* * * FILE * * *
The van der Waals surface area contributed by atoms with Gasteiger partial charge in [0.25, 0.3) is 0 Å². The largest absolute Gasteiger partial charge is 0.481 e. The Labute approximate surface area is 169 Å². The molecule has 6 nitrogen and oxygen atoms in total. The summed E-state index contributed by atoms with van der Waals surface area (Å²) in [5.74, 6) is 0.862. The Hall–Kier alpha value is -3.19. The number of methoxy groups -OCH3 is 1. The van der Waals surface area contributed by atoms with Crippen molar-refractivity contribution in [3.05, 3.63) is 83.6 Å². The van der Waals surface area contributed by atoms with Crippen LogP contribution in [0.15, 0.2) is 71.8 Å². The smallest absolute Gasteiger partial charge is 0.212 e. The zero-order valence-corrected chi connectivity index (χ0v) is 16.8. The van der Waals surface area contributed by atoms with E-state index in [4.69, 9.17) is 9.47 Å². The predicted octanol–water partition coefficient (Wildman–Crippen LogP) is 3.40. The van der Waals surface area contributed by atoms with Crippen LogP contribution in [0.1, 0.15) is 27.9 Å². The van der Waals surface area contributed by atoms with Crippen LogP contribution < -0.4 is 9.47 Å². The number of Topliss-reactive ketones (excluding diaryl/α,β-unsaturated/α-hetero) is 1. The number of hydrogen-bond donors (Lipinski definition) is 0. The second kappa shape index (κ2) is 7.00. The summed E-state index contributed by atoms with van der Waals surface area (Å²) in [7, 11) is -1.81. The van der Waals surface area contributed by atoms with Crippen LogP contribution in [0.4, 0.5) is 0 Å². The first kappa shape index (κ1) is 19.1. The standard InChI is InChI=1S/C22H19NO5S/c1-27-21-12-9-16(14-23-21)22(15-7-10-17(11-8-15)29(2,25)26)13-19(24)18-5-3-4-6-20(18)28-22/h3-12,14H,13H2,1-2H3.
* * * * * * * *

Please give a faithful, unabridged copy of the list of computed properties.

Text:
The van der Waals surface area contributed by atoms with Gasteiger partial charge in [0.25, 0.3) is 0 Å². The largest absolute Gasteiger partial charge is 0.481 e. The Labute approximate surface area is 169 Å². The molecule has 6 nitrogen and oxygen atoms in total. The summed E-state index contributed by atoms with van der Waals surface area (Å²) in [5.74, 6) is 0.862. The Hall–Kier alpha value is -3.19. The number of methoxy groups -OCH3 is 1. The van der Waals surface area contributed by atoms with Crippen molar-refractivity contribution in [3.05, 3.63) is 83.6 Å². The van der Waals surface area contributed by atoms with Crippen LogP contribution in [0.15, 0.2) is 71.8 Å². The smallest absolute Gasteiger partial charge is 0.212 e. The zero-order valence-corrected chi connectivity index (χ0v) is 16.8. The van der Waals surface area contributed by atoms with E-state index in [4.69, 9.17) is 9.47 Å². The predicted octanol–water partition coefficient (Wildman–Crippen LogP) is 3.40. The van der Waals surface area contributed by atoms with Crippen LogP contribution in [0.1, 0.15) is 27.9 Å². The van der Waals surface area contributed by atoms with Crippen LogP contribution < -0.4 is 9.47 Å². The number of Topliss-reactive ketones (excluding diaryl/α,β-unsaturated/α-hetero) is 1. The number of hydrogen-bond donors (Lipinski definition) is 0. The second kappa shape index (κ2) is 7.00. The summed E-state index contributed by atoms with van der Waals surface area (Å²) in [7, 11) is -1.81. The van der Waals surface area contributed by atoms with Crippen LogP contribution in [0.4, 0.5) is 0 Å². The first kappa shape index (κ1) is 19.1. The standard InChI is InChI=1S/C22H19NO5S/c1-27-21-12-9-16(14-23-21)22(15-7-10-17(11-8-15)29(2,25)26)13-19(24)18-5-3-4-6-20(18)28-22/h3-12,14H,13H2,1-2H3.